Saturday, January 10, 2009

Is this your homework, Larry?

During my freshman year, I, similar to the majority of all NYU students, had to take a class called Writing the Essay. My experience was actually positive, very unlike the majority of all NYU students. Because I was in the Steinhardt School of Education at the time, I had to register for the special subsequent installment, Advanced College Essay. Even though I knew I was transferring into the College of Arts and Sciences - and knew that the class would be ultimately worthless to my history degree - I stayed in it anyway, and with gusto. In Advanced College Essay we analyzed Ghostface Killa in conjunction with a version of the much-covered "Hey Joe," listened to the Kings of Leon, watched "Wondershowzen," and even got to see an independent movie starring Josh Hartnett - the high school "best friend" of my instructor. All of that was swell, but I think the most wonderful thing about the class was getting to write a paper about my favorite movie, The Big Lebowski. (Just now, by accident, I typed The Bi Lebowski and if I ever make my way into the adult film industry - hey, anything to get rid of those pesky loans! - I will consider this as my debut project.). Everyone who knows anything about my being knows that I'm a rather large fan. One of the comedians at a club I used to be a seater/greeter/late show emcee at when I was a wee lass of 14 introduced me to the film. I remember the first time I watched it, I HATED it. Probable because I fell asleep and woke up during the dream sequence. I dropped in from my slumber just to see what condition the condition was in, and I was confused. Then something made me watch it again. And again. And again and... well, there I go ramblin' again. Let's just say I've had my toes painted green.

My essay was a major labor of love. It's an intense analysis of the Eastern and Western philosophies that are inherent in the film, with a little bit of a noir lens thrown in there for you cinema dudes, but then... well, you'll see. I subconciously formatted my argument within the same structure of the film. It must have slipped itself in after countless viewings. Because I'm shamelessly proud of it and want everyone I know to read it (especially fellow fans!) and because I'm afraid of losing the document to the infinite electronic abyss, and because I'm just plain vain, I wanted to post it right here on my blog. (I'm pretty sure I can hear a groan from all of you who are sick of hearing and reading it, but who cares! A girl's gotta be proud of something!)

Enjoy! And let me know what you think. I apologize for punctuation, spacing, and italic flaws. But I'm a little too lazy to correct it all, and I think The Dude would abide.

Nomenclature is Not The Preferred Nomenclature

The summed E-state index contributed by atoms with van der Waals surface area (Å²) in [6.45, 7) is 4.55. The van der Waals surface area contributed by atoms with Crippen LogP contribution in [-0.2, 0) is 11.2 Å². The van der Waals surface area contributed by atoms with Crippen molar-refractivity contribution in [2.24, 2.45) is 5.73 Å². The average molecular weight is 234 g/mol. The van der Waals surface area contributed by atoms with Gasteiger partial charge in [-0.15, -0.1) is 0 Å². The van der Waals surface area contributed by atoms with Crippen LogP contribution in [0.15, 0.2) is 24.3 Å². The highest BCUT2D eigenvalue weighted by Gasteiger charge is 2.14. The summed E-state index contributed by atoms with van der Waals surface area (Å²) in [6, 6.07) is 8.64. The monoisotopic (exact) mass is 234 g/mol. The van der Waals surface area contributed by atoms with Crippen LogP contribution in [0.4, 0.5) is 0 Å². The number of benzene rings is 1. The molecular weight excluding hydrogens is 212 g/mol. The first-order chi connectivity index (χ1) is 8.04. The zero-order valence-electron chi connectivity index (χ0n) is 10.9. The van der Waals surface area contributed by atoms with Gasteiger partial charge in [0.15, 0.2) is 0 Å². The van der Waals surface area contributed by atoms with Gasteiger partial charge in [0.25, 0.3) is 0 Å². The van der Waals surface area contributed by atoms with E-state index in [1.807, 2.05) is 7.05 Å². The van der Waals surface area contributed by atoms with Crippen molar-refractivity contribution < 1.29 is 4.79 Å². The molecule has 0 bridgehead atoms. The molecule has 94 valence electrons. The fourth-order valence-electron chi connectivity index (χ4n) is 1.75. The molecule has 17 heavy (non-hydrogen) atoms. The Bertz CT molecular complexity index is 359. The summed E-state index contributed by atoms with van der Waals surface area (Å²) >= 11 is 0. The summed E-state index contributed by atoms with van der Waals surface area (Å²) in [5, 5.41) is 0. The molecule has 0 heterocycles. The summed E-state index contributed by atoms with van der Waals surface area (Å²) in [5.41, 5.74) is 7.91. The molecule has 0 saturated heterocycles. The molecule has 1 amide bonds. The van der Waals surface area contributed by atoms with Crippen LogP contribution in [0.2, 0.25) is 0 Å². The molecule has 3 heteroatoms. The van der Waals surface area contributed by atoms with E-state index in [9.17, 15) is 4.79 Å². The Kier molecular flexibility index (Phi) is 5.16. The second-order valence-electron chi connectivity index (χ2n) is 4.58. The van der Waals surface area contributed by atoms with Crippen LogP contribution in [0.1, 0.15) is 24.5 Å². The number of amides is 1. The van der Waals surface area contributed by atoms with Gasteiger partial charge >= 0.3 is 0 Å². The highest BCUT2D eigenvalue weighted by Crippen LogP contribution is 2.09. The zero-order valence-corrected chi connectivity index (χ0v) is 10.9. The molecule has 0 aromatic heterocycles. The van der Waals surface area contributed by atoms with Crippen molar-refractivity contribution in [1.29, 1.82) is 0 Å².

The flickering candlelight reveals a close-up on the Dude’s oddly feminine and well-kempt feet, toes protruding delicately from the murky soapy water; resting on the far side of the pale pastel pink tub. We can hear the mellow, muffled cassette tape titled, “Songs of the Whale.” The Dude, in all his 45-year-old shaggy-haired glory, smokes a tiny joint, and chokes on his toke at the ringing of the phone. The camera quickly cuts away again, but this time to the answering machine, then back to The Dude, blowing smoke serenely with his eyes closed. The voice we hear is from the L.A.P.D., informing the Dude that his stolen car has been recovered.

“Far out, man…Far fucking out…” we hear the Dude exhale in a reefer-filled whisper, as the tail end of his rejoicing is disturbed by the loud banging of the Nihilists’ baseball bat on his answering machine. The Dude tries to see the ruckus out of the bathroom doorway, declaring “This is a private residence, man!” as three blonde-haired, thin German Nihilists are revealed. As they approach The Dude, the camera follows their boots and the viewer sees that one of them is walking an amphibious rodent – a ferret – on a leash. The Dude nods his head and leans over slightly to look at it, visibly annoyed and mistakenly commenting, “Nice marmot.” We now see the three wan German Nihilists from The Dude’s point of view in the tub, as one of them picks up the rodent and drops it in the water, right between the Dude’s laughable chicken legs. “Where is ze money, Lebowski?!” the Nihilists shout. The Dude, our protagonist in The Big Lebowski played by Jeff Bridges, is a mellow, lazy guy who, in the parlance of our times, does his own proverbial “thing,” and gets mixed up in a confusingly hilarious plot of greed and clashing ideologies. The Nihilists declare that they “believe in nuzzing,” yet they are actively pursuing monetary gain. The Dude is the true Nihilist – he’s too lazy to care…or is it that he’s too wise?